The list of ancient monuments and ancient sites includes the legendary and the renowned, such as the Acropolis of Athens, Knossos, Olympia, Delphi, Thera and Vergina (complemented by wonderful museums), as well as the obsure, such as those of the Kavirian deities on the islands of Lemnos and Samothrace, and the engineering feat of the Eupalinian tunnel on Samos. The ancient heritage includes a strong dose of Roman influence, as exemplified in the modified classical theaters, the Odeon of Herodus Atticus in Athens and the Galerian palatial complex of Thessaloniki.

The several regional empires and invaders who succeeded the Romans all made indelible additions to the list of monuments and ancient sites. The Byzantine era accounts for the countless number of churches and monasteries (notably the complexes of Mt. Athos and Meteora), as well as forts and ghost towns like Mystra. The Franks and Venetians left a strong architectural legacy, mainly in the form of awesome fortifications on the Peloponnese and the islands (Rhodes, Heraklion, Corfu, Nafplion, Methoni and Monemvassia most prominently). The Ottoman legacy is mainly evident in several mosques and institutions, such as Kavala’s Imaret, now a hotel. For a comprehensive guide to Greek museums, monuments and ancient sites, log on to

Untapped potential

The breathtaking, wild and hugely varied landscape of the mainland and Crete, that features a wealth of rivers, gorges, waterfalls, caves and pristine forests hosting unique ecosystems, natural habitats and some of the most diverse flora and fauna in Europe, have spurred the growth of alternative activities, such as ecotourism, geotourism, trekking, bird watching, and extreme and winter sports, in the last 25 years or so, but there is still a huge untapped potential. Most non-Greeks would probably be surprised to learn that Greece has some 15 winter skiing centers, none of which is on an island.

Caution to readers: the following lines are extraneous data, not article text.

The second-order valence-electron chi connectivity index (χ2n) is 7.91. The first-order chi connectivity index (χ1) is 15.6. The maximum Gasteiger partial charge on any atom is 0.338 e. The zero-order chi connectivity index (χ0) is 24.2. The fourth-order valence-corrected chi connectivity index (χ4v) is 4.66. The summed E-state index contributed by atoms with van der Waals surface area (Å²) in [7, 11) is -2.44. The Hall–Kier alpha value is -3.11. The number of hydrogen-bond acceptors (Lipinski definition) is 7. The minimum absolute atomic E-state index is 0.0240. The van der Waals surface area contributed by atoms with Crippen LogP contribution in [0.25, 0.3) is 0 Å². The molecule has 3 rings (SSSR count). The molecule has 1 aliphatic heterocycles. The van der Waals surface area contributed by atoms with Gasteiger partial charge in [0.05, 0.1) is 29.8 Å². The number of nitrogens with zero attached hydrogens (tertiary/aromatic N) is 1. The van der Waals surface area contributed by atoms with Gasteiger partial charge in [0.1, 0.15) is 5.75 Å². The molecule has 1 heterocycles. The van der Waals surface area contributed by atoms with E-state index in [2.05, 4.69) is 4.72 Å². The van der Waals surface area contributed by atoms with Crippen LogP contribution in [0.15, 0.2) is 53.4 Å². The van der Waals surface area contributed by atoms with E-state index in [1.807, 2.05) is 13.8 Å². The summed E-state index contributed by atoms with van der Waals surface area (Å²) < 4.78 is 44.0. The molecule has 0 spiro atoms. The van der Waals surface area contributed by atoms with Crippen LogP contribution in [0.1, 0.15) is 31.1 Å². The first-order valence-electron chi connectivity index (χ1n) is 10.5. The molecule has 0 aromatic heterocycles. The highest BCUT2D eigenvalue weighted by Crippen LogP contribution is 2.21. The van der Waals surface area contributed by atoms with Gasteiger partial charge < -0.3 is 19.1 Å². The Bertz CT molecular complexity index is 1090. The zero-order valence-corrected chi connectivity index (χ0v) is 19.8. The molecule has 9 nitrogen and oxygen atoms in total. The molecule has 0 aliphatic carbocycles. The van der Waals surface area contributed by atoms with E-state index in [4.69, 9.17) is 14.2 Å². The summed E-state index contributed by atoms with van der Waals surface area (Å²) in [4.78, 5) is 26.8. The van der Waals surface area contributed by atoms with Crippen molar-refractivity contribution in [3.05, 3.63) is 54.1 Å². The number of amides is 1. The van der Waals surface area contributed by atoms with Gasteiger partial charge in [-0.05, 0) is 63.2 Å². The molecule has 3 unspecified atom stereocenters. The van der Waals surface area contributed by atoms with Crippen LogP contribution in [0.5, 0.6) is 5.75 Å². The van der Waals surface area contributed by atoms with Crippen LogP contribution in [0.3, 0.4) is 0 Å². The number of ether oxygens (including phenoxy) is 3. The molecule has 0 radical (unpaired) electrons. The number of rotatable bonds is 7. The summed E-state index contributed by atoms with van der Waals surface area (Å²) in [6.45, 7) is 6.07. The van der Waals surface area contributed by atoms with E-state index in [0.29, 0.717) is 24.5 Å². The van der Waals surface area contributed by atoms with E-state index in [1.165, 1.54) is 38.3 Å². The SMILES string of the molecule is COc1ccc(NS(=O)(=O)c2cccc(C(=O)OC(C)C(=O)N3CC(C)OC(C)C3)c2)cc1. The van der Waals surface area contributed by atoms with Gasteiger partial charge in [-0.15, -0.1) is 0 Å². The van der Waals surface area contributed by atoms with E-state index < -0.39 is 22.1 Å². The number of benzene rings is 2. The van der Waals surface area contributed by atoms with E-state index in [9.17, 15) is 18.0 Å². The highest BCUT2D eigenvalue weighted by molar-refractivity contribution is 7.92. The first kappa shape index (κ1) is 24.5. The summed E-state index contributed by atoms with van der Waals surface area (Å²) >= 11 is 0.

Traditional settlements, the rich folk heritage and the abundance of historical and religious sites also leave a largely untapped potential for cultural and religious tourism.

The untapped potential extends to agritourism, culinary tourism and wine tourism, for which the country’s mild climate offers a strong competitive advantage. Greece is no longer famous for its moussaka, souvlaki, retsina and ouzo alone. Dozens of sophisticated Greek wineries have sprung across the country in recent decades, offering guided tours of their installations and samples of the hugely varied Greek cuisine.

Wine Destination Greece